Put a group of smart, creative and committed leaders together and you don’t automatically get a high performing, collaborative leadership team. You’ll often get something that looks more like a polite cage fight, with each player jockeying for position, working hard to avoid losing and maximize winning (winning = more authority, recognition, control, territory, headcount, being right, whatever). These struggles might be subtle, but the result is easy to spot: critical problems remain unaddressed; small-picture thinking; low accountability and trust; and of course, disappointing business results.
To be really collaborative, a team needs to consistently do three things very well together: Learn, Design and Fulfill. These are not platitudes—they each represent concrete and learnable skills essential for collaborative performance. Moreover, they are skills that collaborative teams practice together day in and day out, just like the practices that sustain elite athletes, martial artists, musicians, dancers, soldiers, and high performers in any discipline that demands deep skill, precision, and coordination.
Learning Together – this entails the ability to listen astutely to the concerns, commitments and possibilities behind what people are saying; and, reflective inquiry, which is the ability to formulate and ask powerful questions—and to be genuinely curious about the answers. Reflective inquiry allows us to observe and respectfully challenge the underlying interpretations and narratives that always accompany the facts, assessments, assumptions and explanations about what is going on, why, and what it might mean. When reflective inquiry is missing, so is important feedback and information about the business. Without this capacity to learn together, teams have a hard time making good decisions and “designing” the future together. They often end up solving the wrong problems or solving the right problems in superficial ways that don’t actually stick long-term. In addition, successful innovation is almost impossible, and the organization’s ability to respond quickly to changing conditions goes way down.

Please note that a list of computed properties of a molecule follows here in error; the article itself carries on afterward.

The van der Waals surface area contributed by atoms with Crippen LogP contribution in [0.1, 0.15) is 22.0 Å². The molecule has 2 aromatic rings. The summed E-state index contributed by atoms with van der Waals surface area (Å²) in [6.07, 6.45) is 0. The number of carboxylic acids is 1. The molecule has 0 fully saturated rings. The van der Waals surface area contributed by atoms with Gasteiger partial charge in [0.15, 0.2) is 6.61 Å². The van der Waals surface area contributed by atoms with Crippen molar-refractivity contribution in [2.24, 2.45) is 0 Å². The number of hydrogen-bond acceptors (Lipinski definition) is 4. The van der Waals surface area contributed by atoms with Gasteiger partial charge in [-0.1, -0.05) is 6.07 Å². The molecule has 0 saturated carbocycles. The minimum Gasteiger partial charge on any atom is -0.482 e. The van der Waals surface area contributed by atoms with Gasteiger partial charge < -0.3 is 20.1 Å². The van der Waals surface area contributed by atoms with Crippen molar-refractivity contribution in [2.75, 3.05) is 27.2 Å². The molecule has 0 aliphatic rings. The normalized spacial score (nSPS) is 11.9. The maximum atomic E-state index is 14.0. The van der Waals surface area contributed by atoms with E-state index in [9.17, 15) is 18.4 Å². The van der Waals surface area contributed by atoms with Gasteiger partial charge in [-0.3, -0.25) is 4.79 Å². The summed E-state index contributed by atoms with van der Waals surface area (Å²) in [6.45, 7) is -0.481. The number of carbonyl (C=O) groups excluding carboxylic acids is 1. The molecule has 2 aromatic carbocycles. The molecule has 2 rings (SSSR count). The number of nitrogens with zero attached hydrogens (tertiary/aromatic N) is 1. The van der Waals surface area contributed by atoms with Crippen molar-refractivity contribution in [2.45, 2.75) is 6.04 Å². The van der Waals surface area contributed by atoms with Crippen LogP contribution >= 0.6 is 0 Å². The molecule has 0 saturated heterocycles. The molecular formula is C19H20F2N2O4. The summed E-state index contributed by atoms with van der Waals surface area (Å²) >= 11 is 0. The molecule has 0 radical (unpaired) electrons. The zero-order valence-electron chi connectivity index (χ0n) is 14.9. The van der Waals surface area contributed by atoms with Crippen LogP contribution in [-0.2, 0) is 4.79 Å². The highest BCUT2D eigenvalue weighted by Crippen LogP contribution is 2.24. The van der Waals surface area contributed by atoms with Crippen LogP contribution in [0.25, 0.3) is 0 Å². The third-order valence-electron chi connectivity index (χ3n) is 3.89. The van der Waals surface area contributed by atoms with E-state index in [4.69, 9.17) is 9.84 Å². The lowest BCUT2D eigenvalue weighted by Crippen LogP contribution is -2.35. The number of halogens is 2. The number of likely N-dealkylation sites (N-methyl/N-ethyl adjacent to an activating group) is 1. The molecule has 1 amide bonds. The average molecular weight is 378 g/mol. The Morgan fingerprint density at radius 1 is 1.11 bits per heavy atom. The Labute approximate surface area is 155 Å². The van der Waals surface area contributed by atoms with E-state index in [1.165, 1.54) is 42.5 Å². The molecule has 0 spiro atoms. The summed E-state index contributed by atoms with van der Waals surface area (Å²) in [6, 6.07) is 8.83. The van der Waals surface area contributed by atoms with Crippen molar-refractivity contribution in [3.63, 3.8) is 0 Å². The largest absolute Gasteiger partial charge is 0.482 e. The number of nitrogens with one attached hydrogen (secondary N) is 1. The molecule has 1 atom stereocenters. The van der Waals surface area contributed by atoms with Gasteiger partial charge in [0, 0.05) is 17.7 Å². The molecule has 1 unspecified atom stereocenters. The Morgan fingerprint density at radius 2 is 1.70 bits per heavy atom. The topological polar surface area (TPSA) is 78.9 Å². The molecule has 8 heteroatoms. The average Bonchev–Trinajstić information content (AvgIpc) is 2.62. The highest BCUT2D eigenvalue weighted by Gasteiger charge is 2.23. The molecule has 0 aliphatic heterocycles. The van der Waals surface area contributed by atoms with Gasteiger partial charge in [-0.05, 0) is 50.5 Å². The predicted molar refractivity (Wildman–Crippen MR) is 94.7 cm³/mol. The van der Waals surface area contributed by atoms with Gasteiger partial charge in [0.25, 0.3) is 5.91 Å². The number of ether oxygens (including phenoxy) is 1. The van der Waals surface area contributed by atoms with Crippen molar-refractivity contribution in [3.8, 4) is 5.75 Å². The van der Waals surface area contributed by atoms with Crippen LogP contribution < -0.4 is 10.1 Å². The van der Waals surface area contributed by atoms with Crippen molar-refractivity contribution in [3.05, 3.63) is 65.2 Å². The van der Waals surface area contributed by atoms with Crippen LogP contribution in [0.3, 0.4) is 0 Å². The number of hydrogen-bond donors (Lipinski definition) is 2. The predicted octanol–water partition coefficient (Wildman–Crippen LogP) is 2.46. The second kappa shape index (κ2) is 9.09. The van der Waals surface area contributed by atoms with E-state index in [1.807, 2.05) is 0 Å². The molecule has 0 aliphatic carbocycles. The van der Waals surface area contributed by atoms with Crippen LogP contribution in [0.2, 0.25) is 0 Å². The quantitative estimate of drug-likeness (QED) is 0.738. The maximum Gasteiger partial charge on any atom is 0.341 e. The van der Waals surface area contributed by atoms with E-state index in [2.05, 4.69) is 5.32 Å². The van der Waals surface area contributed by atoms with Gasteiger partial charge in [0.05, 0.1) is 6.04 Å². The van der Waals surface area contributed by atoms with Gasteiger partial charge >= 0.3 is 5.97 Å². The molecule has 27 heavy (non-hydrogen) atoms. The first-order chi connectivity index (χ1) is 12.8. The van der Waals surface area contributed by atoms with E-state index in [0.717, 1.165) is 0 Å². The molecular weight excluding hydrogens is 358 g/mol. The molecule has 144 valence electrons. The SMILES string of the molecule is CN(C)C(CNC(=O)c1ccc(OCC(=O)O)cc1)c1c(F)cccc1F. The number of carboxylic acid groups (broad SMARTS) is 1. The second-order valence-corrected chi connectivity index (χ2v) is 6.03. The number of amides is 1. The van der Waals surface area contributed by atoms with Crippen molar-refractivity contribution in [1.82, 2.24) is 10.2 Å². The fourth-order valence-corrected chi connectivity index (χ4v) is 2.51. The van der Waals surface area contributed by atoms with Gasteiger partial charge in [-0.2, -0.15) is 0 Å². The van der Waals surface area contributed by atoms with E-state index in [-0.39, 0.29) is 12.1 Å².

Designing Together – This is all about shaping the future. Collaborative teams integrate what they learn together into a shared picture, a narrative, about the future they want to create for their organization. This narrative spells out what success looks like, what milestones are important, and how to get there together (typically referred to with words like vision, mission, goals, objectives, strategies, standards, behavioral norms, etc.). Because they’re tuned in to their organization, the market and their industry (they’re continually learning together, remember), high-performing teams understand that part of their job is to continually update and refine their narrative about the future and how to realize it.
Committing Together – This sounds pretty vague, but we at Full Contact Institute are almost obsessively specific about the nature and practice of commitments our cliens are making. There are really just two ways that we human beings commit ourselves to anything: by physically doing it with our bodies (like throwing out all the sweets in the cupboard when we commit ourselves to eating better, or–at another extreme–throwing our bodies in front of the bus to save our child, for instance), or by uttering certain words (specifically, using the power of “speech acts”). Words like: Yes, No, Stop, Go, Because…, I will, We won’t, You may, I promise, Will you?…and the list goes on and on. But these are not just innocent throw-away words—the words we use to commit ourselves, our teams, our organizations, even our lives—can be as concrete and powerful as any physical move we might make with our bodies. And often much more powerful.
This is because words are the primary way that we get things done in organizations. For leadership teams (or project teams, management teams, or any other type of team), clearly understanding and learning to harness the “linguistic action” inherent in our everyday words makes the difference between alignment, accountability, and performance…and just hot air. There are several ways that we commit ourselves with language, but the one that may be most obvious is to make a promise. As obvious as promises may appear however, there are all sorts of ways that individuals and teams can and do inadvertently weaken, confuse, inhibit and poorly manage promises (and therefore performance).
So learning to recognize, make and manage promises effectively is not just a good idea. It’s the only way teams get the right stuff done together. As a coach and consultants who has worked with lots of teams and organizations, I’ve never once seen a case in which poor performance was not linked to weak promises. And weak promises are one of the sure-fire casualties of weak learning and design.
So, if you want to really harness the power of those smart, creative, committed leaders on your team, make sure you’re really learning together, designing together and making meaningful commitments to each other.